Gene expression analyses supported the idea of increased myofiber regeneration activity in Hira CKO muscle. Consistent with the presence of eMyHC-positive fibers only in the Hira CKO, expression of the eMyHC (Myh3) gene was significantly higher within the Hira CKO TA at 6 months of age as determined by real-time quantitative PCR (qPCR) (Fig. 4G). Next, we compared expression of major regeneration/developmental genes between control and Hira CKO TA at 6 months of age by microarray analysis. The results of this analysis showed upregulation of Myod1, Myog, Myh3 (eMyHC), Myh8 (fetal MyHC), Myh7 (slow MyHC) and Smyd1. No significant difference was found for Myf5 and Myf6 (Fig. 4H). Furthermore, many differentially expressed genes categorized under the Gene Ontology terms ‘sarcomere’ (GO 0030017) (Fig. 4I), ‘sarcolemma’ (GO 0042383) (Fig. 4J) or ‘striated muscle development’ (GO 0014706) (Fig. 4K) were upregulated in the Hira CKO TA at 6 months of age. Collectively, these data indicate that loss of HIRA activates muscle growth and developmental gene expression.
Alterations in gene expression
Elimination of HIRA from myofibers had significant consequences on gene expression as determined by microarray analyses using RNA extracted from TA muscles at 6 weeks and 6 months of age. Appropriate grouping of control and Hira CKO data was confirmed by principal component analysis (PCA) (Fig. S2A, S3A) and clustering analyses (Fig. S2B, S3B). We found 4684 genes to be upregulated and 4367 genes to be downregulated in the Hira CKO at 6 weeks of age. At 6 months of age, 3669 genes were upregulated and 3910 genes were downregulated in the Hira CKO as compared to control animals. Gene Ontology analysis was used to identify pathways particularly affected by the absence of HIRA (Table 1). At 6 weeks of age (prior to pathological defects), we primarily found downregulation of genes involved in transcription, transcriptional regulation and chromatin. This observation is consistent with the function of HIRA in chromatin assembly. By 6 months of age, we found altered expression (up and down) of many genes involved in metabolic processes, upregulation of muscle growth and developmental genes, and downregulation of cellular stress response genes (some of which were also downregulated at 6 weeks). Thus, downregulation of genes involved in transcription preceded pathological abnormalities, which were not detected until 6 months of age.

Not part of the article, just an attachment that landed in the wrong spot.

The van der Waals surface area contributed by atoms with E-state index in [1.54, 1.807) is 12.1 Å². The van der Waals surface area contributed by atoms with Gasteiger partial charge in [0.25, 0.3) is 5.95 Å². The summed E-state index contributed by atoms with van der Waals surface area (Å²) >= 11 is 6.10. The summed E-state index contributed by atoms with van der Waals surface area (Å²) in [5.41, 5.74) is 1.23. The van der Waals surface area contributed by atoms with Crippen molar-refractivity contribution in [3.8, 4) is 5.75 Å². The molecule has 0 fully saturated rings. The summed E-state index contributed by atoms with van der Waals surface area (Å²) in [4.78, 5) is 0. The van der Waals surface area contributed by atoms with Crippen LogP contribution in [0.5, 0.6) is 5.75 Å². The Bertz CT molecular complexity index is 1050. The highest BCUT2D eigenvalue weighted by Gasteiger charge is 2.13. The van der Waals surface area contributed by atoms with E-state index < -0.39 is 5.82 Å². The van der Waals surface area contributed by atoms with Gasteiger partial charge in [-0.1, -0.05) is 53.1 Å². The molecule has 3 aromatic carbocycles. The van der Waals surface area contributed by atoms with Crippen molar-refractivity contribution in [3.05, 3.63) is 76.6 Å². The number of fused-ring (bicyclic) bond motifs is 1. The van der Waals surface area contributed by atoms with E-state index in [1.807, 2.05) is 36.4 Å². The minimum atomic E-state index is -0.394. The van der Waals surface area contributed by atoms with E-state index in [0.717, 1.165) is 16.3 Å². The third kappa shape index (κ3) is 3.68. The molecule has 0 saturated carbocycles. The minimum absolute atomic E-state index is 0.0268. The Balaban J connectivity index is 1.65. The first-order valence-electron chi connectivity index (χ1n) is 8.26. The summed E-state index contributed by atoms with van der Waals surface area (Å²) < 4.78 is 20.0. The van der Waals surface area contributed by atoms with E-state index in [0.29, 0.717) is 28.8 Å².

Impaired sarcolemmal integrity and oxidative stress-induced degeneration
We previously determined the physiological consequence of eliminating HIRA from cardiomyocytes (Valenzuela et al., 2016). Similar to skeletal muscle, CKO of Hira from cardiomyocytes using αMHC-cre resulted in hypertrophy. We also found that hypertrophic cardiomyocytes in the Hira CKO became fragile, and susceptible to sarcolemmal perforation and oxidative stress. Thus, we tested whether Hira CKO myofibers also exhibited sarcolemmal damage and signs of oxidative stress. Sarcolemmal perforation was assayed by uptake of Evans Blue dye to the TA at 6 months of age. No myofibers positive for Evans Blue dye were detectable in control animals (Fig. 5A–C) (n=4). In contrast, Evans Blue-positive myofibers were readily detectable in Hira CKO animals (n=3) either by stereoimaging (Fig. 5D) or by far-red fluorescence in cryosections (Fig. 5E,F). These results are consistent with the impaired sarcolemmal integrity observed in cardiomyocytes lacking HIRA. A search of our microarray data for sarcolemmal genes (GO 0042383) that were downregulated in Hira CKO muscle at both 6 weeks and 6 months of age revealed 19 genes (Fig. 5G). Of these genes, deficiencies in phospholemman (Fxyd1), utrophin (Utrn), filamin C (Flnc), integrin α7 (Itga7), popeye domain-containing 2 (Popdc2), sarcoglycan α (Sgca), sarcoglycan β (Sgcb) or dystrobrevin α (Dtna) are likely contributors to dystrophic myofibers.